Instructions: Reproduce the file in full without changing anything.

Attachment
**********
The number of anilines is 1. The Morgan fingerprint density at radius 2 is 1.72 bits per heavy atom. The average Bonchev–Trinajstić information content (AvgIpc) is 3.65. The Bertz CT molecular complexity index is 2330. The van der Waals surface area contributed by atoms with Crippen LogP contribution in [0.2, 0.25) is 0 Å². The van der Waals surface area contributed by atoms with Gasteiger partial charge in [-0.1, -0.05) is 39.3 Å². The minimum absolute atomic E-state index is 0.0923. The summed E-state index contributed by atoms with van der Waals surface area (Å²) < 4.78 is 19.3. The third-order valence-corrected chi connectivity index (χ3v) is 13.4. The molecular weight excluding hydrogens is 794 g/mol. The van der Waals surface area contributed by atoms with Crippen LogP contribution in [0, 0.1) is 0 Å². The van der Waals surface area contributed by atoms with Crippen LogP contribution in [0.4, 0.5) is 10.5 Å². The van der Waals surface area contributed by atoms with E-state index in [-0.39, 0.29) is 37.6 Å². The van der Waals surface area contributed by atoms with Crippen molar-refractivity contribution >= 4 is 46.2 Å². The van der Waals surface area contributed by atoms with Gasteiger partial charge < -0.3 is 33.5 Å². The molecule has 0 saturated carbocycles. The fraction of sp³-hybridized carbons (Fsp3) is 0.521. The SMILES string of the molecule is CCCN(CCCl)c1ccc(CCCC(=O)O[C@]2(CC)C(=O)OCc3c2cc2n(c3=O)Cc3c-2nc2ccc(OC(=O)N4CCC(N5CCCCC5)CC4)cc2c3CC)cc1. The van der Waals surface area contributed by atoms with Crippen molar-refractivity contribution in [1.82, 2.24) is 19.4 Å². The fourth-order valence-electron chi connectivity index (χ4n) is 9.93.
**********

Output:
The number of anilines is 1. The Morgan fingerprint density at radius 2 is 1.72 bits per heavy atom. The average Bonchev–Trinajstić information content (AvgIpc) is 3.65. The Bertz CT molecular complexity index is 2330. The van der Waals surface area contributed by atoms with Crippen LogP contribution in [0.2, 0.25) is 0 Å². The van der Waals surface area contributed by atoms with Gasteiger partial charge in [-0.1, -0.05) is 39.3 Å². The minimum absolute atomic E-state index is 0.0923. The summed E-state index contributed by atoms with van der Waals surface area (Å²) < 4.78 is 19.3. The third-order valence-corrected chi connectivity index (χ3v) is 13.4. The molecular weight excluding hydrogens is 794 g/mol. The van der Waals surface area contributed by atoms with Crippen LogP contribution in [0, 0.1) is 0 Å². The van der Waals surface area contributed by atoms with Crippen LogP contribution in [0.4, 0.5) is 10.5 Å². The van der Waals surface area contributed by atoms with E-state index in [-0.39, 0.29) is 37.6 Å². The van der Waals surface area contributed by atoms with Crippen molar-refractivity contribution >= 4 is 46.2 Å². The van der Waals surface area contributed by atoms with Gasteiger partial charge < -0.3 is 33.5 Å². The molecule has 0 saturated carbocycles. The fraction of sp³-hybridized carbons (Fsp3) is 0.521. The SMILES string of the molecule is CCCN(CCCl)c1ccc(CCCC(=O)O[C@]2(CC)C(=O)OCc3c2cc2n(c3=O)Cc3c-2nc2ccc(OC(=O)N4CCC(N5CCCCC5)CC4)cc2c3CC)cc1. The van der Waals surface area contributed by atoms with Crippen molar-refractivity contribution in [1.82, 2.24) is 19.4 Å². The fourth-order valence-electron chi connectivity index (χ4n) is 9.93.